- Maine Marijuana Decision
- Spending Bill Tackles NICS, Immigration and Opioids
- Washington Becomes #11
Maine Marijuana Decision
The state of Maine has told employers they may no longer test applicants and employees for marijuana use. Since recreational use of the drug is now legal in the state, the Maine Department of Labor has removed marijuana from the list of drugs employers are allowed to test for. That also means it is now illegal for employers to punish employees for using the drug during their off time. Since marijuana testing only shows that a subject has used the drug at some point over the last few days or weeks, employers are no longer allowed to fire or discipline employees unless they are found to have the drug in the workplace. The change does not apply to industries that have federally mandated drug testing, like employers who fall under the Department of Transportation.
[Related Webinar Recording] An Attorney’s 30 Minute Marijuana Update
Spending Bill Tackles NICS, Immigration and Opioids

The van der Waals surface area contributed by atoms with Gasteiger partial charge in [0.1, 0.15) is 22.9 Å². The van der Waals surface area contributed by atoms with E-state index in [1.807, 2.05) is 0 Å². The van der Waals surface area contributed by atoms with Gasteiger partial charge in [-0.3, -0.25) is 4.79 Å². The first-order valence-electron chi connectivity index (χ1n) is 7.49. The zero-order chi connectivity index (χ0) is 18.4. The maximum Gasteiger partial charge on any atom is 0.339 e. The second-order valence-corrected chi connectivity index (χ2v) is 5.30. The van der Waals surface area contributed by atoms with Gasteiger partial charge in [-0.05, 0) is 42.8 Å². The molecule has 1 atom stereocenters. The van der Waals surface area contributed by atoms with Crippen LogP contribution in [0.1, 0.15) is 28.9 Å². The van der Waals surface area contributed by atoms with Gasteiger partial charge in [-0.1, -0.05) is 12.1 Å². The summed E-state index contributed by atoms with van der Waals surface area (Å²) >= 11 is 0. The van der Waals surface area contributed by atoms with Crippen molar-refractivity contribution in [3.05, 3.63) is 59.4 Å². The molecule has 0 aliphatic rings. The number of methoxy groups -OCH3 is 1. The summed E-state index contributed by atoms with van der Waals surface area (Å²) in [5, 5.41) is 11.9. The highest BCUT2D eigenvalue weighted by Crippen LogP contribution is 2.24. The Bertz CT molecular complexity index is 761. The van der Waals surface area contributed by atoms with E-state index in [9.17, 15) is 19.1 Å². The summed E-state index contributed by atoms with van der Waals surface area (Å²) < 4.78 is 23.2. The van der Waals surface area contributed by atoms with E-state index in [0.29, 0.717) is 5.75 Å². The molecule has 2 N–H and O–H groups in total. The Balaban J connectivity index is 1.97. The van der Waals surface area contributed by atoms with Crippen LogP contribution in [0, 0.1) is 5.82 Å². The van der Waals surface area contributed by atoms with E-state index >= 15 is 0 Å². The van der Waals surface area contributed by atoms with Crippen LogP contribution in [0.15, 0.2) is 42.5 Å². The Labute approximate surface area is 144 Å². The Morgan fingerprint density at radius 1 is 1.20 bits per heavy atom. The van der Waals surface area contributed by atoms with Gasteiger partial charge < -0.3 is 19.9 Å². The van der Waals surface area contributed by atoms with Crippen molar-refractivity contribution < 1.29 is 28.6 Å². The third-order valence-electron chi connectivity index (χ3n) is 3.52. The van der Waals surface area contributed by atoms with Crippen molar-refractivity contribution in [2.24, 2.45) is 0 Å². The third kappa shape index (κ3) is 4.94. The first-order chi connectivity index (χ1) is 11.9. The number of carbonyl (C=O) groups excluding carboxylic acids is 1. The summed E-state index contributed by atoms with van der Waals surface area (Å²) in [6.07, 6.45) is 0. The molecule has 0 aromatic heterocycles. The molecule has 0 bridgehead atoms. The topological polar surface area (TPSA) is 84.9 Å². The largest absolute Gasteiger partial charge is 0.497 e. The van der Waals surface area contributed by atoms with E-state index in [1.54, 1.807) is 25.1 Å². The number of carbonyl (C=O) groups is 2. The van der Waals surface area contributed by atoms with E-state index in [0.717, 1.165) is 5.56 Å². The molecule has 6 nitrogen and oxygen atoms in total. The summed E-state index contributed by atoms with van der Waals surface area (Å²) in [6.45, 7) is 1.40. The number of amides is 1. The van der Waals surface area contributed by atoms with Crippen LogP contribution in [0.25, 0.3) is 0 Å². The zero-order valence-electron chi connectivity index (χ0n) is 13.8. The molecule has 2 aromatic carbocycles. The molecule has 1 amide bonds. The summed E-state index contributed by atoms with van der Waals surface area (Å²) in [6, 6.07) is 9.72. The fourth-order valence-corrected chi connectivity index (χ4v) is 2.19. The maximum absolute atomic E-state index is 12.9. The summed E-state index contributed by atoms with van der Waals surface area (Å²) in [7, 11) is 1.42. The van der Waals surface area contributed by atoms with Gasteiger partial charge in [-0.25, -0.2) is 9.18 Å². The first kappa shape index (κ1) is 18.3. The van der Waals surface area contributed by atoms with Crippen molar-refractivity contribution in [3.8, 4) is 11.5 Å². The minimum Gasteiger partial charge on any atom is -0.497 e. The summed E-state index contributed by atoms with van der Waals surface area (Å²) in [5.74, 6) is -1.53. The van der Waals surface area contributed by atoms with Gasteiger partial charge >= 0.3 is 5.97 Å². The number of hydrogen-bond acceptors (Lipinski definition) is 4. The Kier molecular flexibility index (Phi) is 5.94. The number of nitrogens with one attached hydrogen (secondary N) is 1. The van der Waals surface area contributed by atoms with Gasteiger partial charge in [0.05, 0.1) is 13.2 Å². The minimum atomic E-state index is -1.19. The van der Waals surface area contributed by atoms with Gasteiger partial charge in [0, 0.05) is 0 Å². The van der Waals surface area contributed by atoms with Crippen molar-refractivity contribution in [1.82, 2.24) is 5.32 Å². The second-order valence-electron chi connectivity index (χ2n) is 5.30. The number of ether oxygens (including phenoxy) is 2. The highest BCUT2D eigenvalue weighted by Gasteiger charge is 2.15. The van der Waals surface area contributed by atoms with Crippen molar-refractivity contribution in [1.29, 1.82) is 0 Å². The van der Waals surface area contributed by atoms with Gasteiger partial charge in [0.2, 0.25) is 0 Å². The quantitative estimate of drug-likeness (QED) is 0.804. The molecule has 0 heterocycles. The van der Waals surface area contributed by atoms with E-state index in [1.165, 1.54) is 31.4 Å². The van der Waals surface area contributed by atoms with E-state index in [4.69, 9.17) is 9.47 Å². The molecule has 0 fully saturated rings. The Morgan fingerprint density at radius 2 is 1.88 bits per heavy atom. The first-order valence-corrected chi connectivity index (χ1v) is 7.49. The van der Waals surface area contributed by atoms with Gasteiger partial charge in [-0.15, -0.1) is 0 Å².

Congress passed a massive spending bill to fund the federal government until the end of September. The list of things included in the $1.3 trillion bill is long, and many impact the background screening industry, both directly and indirectly. In the aftermath of the recent school shootings, lawmakers included a bipartisan proposal to fix the National Instant Criminal Background Check System. Federal agencies would be penalized for failing to report relevant records to the NICS. The money the president wanted to start construction on a border wall was not included in this bill, but there is money for fencing, levees, and technology, as well as more funding for Immigration and Customs Enforcement (ICE). The bill also commits $3.3 billion to address the opioid epidemic.
Washington Becomes #11
Governor Jay Inslee signed Washington State’s Fair Chance Act earlier this month, making it the 11th state to Ban the Box. The law covers both public and private sector employers, who must now determine if an applicant is qualified for a position before seeking information on their criminal history. Unlike other ban the box laws, this one does not require any accommodations for employees who have criminal records, but it allows local governments within the state to enact additional protections if they wish. The state law goes into effect on June 7th.
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